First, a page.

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Film Review: Prey For The Devil


Image courtesy of Lionsgate

By Brendan Graham


Ah yes, another exorcism movie has arrived just in time for the Halloween season. As someone who isn’t religious at all, I go see these possession stories for the effects and for the atmosphere, and often find myself being disappointed when they don’t accomplish anything new, and rehash all of the same ideas but modernize them for newer audiences. I went into PREY FOR THE DEVIL with some optimism, but with fairly low expectations. Is it a good movie? No. Is it an entertaining movie? For the most part yes, but only if you’re willing to look past an undercooked story. PREY FOR THE DEVIL introduces us to Sister Ann (Jacqueline Byers), a nun who assists at a catholic school for exorcism where the priests fight on the unholy battlefield, and the nuns are nurses to the potentially possessed. She starts sneaking into the male-only exorcism classes taught by Father Quinn (Colin Salmon), feeling a calling to learn the Rite of Exorcism because of her experiences with her mother when she was young. Her persistent need to learn more gets her invited into the class after she shows promising skills with a young girl Natalie (Posy Taylor) who is afflicted with a great, and familiar evil. As this evil entity begins to tighten its grip over Natalie, Sister Ann must gather her courage and prepare for the ultimate battle for not only Natalie’s soul - but also her own. I mentioned before that I go to these sorts of movies for the effects and atmosphere, and those are two things that PREY FOR THE DEVIL does actually deliver on mostly. There are a few sequences where the CGI looks a little questionable, but overall there are some quite nightmarish imagery that I greatly appreciated including a few sequences that involve hair. The sound design works well with the tone of the film too, taking good advantage of surrounding you with evil whispers and unsettling movement. The pacing of the film worked well, not taking too long to get the story going, which I appreciated quite a bit. The acting was also surprisingly good, with a strong performance from Jacqueline Byers as our protagonist, who brings some much-needed emotional depth to her character.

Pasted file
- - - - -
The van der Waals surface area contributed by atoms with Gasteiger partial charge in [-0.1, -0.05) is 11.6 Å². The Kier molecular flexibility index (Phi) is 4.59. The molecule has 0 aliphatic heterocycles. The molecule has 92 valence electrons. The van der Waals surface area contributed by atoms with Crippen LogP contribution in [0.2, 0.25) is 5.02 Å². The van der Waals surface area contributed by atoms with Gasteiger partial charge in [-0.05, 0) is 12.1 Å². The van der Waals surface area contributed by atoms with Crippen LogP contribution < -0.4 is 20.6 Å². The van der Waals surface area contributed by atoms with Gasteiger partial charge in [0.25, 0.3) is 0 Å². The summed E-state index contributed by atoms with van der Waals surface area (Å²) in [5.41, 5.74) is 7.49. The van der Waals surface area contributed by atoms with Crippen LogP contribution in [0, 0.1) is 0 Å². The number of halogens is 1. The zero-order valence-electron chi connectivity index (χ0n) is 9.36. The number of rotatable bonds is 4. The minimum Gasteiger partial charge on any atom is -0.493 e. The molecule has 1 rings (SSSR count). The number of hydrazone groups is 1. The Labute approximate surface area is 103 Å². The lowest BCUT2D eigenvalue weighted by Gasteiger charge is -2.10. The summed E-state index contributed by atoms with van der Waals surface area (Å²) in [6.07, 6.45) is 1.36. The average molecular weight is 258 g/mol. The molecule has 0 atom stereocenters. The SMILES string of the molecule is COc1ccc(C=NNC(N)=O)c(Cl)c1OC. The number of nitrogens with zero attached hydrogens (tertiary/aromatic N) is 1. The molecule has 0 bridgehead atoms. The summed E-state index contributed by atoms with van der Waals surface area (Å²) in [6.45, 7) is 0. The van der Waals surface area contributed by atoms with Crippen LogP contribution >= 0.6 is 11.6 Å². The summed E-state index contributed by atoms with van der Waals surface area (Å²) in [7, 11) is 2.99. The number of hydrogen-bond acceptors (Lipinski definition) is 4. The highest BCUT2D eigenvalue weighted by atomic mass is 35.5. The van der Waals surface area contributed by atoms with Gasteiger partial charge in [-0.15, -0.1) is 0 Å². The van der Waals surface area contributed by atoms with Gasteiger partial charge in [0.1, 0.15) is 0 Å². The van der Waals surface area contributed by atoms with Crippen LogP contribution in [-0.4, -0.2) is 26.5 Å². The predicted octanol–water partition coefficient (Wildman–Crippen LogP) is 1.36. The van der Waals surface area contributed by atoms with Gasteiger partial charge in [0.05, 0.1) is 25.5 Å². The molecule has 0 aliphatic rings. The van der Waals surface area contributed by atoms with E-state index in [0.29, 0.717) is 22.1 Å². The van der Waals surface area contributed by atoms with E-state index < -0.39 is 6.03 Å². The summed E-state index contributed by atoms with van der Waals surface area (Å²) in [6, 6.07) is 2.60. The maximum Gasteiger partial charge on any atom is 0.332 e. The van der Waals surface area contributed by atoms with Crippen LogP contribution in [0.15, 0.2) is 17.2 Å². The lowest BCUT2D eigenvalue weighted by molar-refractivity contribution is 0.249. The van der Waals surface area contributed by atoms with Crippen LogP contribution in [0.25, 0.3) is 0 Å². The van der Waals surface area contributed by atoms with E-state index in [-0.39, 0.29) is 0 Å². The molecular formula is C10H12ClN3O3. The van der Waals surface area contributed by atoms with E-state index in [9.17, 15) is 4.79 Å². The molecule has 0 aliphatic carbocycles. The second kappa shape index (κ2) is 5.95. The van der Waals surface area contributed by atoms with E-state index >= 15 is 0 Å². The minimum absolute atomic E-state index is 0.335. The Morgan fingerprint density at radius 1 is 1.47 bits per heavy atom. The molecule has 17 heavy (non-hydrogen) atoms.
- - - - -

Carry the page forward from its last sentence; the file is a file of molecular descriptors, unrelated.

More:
Image courtesy of Lionsgate

However, this movie commits some pretty primal sins. The screenplay dwells on telling, instead of showing and some of the dialogue comes off a bit cheesy at times. The story is incredibly basic and doesn’t strive to be anything beyond a mechanism to push us into the conflict. There’s a disturbing origin story with Sister Ann as a young girl, with some genuinely unsettling moments with child abuse from her mother, but the tension from that feels wasted. Some of the jumpscares feel quite cheap, relying on tried and true horror tropes too much, and there are some nonsensical logic leaps between all of the characters and their actions that had me scratching my head quite a bit. It wagers too much of the story on the gimmick of Sister Ann being the first female exorcist that it didn't spend enough time crafting a fitting finale. The last conflict feels underwhelming, and that may be the biggest sin of them all.

Image courtesy of Lionsgate

PREY FOR THE DEVIL manages to save itself from mediocrity with good performances and great use of effects, but if you’re looking for a well-crafted story that will chill you to the bone, you’ll want to look elsewhere. However, if you’re willing to overlook some major plot issues and cliche horror tropes, PREY FOR THE DEVIL was satisfying enough to make a cinema outing worth it, as I've seen far worse on the big screen. PREY FOR THE DEVIL is now playing in theaters.

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